National Awareness Survey Regarding Kintsugi 2021

National Awareness Survey Regarding Kintsugi 2021

Awareness of Kintsugi Has Risen to Over 50%

After conducting a first Awareness Survey regarding kintsugi in autumn 2019 in Tokyo, we decided to renew the experience in spring 2021. The results of this new survey shows that, in two year time, the awareness regarding kintsugi has risen to over 50% ! In this article, we will present the data gathered through the survey and share our findings.

About a year ago, we conducted a survey that suggested that very few people had already heard of kintsugi repair.

We conducted a follow-up survey to the October 2021 Awareness Survey.

The results of the new May 2021 lead us to think that the awareness of kintsugi has changed among Japanese women during the COVID-19 pandemic and that there is also a growing recognition of the importance of SDGs.

(↑ Ceramic pieces we have restored with kintsugi.)

Why did we conduct the Kintsugi Awareness Survey in 2021?

We started this new survey because we were curious to see if the awareness of kintsugi had increased during the pandemic.

The spread of COVID-19 in 2020 forced a lot of people in the world to spend more time at home than before. It was also the case in Japan, where the declaration of a State of Emergency in April 2020 led a large number of companies to switch to remote work, something that was still very uncommon in Japan until then since a lot of business transactions traditionally had to be done in person.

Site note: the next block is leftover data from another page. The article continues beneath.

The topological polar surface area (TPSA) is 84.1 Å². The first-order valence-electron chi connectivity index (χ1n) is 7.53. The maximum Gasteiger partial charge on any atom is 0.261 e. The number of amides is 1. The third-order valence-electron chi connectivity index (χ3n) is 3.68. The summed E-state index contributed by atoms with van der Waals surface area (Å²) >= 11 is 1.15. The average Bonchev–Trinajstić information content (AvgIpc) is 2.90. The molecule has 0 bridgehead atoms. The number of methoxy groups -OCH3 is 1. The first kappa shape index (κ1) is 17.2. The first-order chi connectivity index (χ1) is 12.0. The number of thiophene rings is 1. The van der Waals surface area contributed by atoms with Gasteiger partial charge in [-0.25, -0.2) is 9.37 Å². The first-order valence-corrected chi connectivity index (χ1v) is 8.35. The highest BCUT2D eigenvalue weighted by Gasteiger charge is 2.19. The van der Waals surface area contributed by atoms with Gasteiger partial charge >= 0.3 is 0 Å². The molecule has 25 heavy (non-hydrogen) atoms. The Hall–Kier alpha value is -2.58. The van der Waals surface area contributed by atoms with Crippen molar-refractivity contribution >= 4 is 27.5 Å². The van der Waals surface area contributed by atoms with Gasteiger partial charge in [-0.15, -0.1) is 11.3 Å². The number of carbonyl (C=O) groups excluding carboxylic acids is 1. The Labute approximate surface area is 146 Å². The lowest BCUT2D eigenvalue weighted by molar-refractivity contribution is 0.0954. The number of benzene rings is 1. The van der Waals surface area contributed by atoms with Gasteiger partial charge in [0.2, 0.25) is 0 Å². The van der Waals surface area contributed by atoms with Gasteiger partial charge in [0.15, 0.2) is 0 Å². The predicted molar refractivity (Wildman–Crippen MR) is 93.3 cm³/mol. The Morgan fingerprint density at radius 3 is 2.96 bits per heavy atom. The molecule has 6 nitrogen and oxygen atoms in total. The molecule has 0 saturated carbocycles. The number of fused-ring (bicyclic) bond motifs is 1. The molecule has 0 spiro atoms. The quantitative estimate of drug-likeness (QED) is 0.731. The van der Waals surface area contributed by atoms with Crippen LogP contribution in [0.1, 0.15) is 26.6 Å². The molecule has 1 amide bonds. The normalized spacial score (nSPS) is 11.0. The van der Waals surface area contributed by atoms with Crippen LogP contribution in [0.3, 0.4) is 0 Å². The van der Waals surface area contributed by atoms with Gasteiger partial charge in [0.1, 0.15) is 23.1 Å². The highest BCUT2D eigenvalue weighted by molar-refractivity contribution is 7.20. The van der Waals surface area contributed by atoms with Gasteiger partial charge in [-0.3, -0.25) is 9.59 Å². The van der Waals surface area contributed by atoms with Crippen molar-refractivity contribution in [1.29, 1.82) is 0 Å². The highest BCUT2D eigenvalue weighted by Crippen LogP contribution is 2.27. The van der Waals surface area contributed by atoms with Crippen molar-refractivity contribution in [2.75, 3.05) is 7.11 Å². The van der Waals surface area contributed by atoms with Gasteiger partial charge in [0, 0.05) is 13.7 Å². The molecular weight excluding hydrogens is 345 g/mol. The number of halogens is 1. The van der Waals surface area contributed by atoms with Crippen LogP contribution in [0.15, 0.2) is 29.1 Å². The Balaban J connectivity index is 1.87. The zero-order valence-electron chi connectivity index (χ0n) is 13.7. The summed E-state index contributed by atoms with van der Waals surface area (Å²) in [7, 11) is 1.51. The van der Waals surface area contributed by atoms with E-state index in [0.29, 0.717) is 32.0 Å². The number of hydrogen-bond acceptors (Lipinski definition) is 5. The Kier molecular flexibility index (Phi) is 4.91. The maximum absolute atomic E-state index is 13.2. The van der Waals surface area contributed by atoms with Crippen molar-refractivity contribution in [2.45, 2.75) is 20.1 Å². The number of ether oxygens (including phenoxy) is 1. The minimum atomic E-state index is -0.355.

As remote work spread and became the norm, people started spending a lot more time at home. This new lifestyle led people to reassess their living environment and how they spent their time in it. In this context, a lot of Japanese moved to larger homes, further from the city, and also started looking for new hobbies that could be done from home.

At the time, kintsugi became regularly advertised on TV as a nice activity to do from home. Moreover, since kintsugi is a traditional type of up-cycling, it was also introduced by various shows highlighting activities, goods or businesses that complied with SDGs. 

At Tsugu Tsugu, we received an increasing number of requests for kintsugi workshops in 2020, and our sales of kintsugi kits kept breaking records each month.

We had the strong feeling that the awareness of kintsugi repair had sharply increased during the pandemic compared to when we conducted our first survey, but we wanted to confirm our impressions with concrete facts and figures. We decided then to conduct a brand new survey to see if the reality matched our impression.

Kintsugi Survey Parameters

2019 Awareness Survey Regarding Kintsugi

Online Survey conducted on October 3rd, 2019;

111 women living in Tokyo took part in the survey. 

The age distribution of the participants looks like this:

  • 1% – teenagers
  • 18% – 20s
  • 38% – 30s
  • 28% –  40s
  • 12% – 50s
  • 3% – 60s
  • 1% – 70s.

2021 Awareness Survey Regarding Kintsugi

Online Survey conducted on May 26th, 2021;

233 women living in Japan took the survey. 

The age distribution of the participants looks like this:

  • 1% – teenagers
  • 26% – 20s
  • 38% – 30s
  • 25% – 40s
  • 10% – 50s
  • 1% – 60s and above

The parameters of the new survey are a little bit different than the previous one since the number of participants is much higher and we did not limit ourselves to women living in Tokyo this time. Moreover, we asked more questions for the second survey.

Questions We Asked Regarding Kintsugi

Q1. Do you have a damaged vessel that you cannot get yourself to throw away because it has sentimental value for you?  (not limited to expensive vessels)

To our surprise, over 1 in 3 respondents (37.8%) said that they had at least one damaged vessel that they have not been able to throw away.

The data indicate that many people who replied yes to the question were generally older  – more than half of those over 50 years old fall in this category.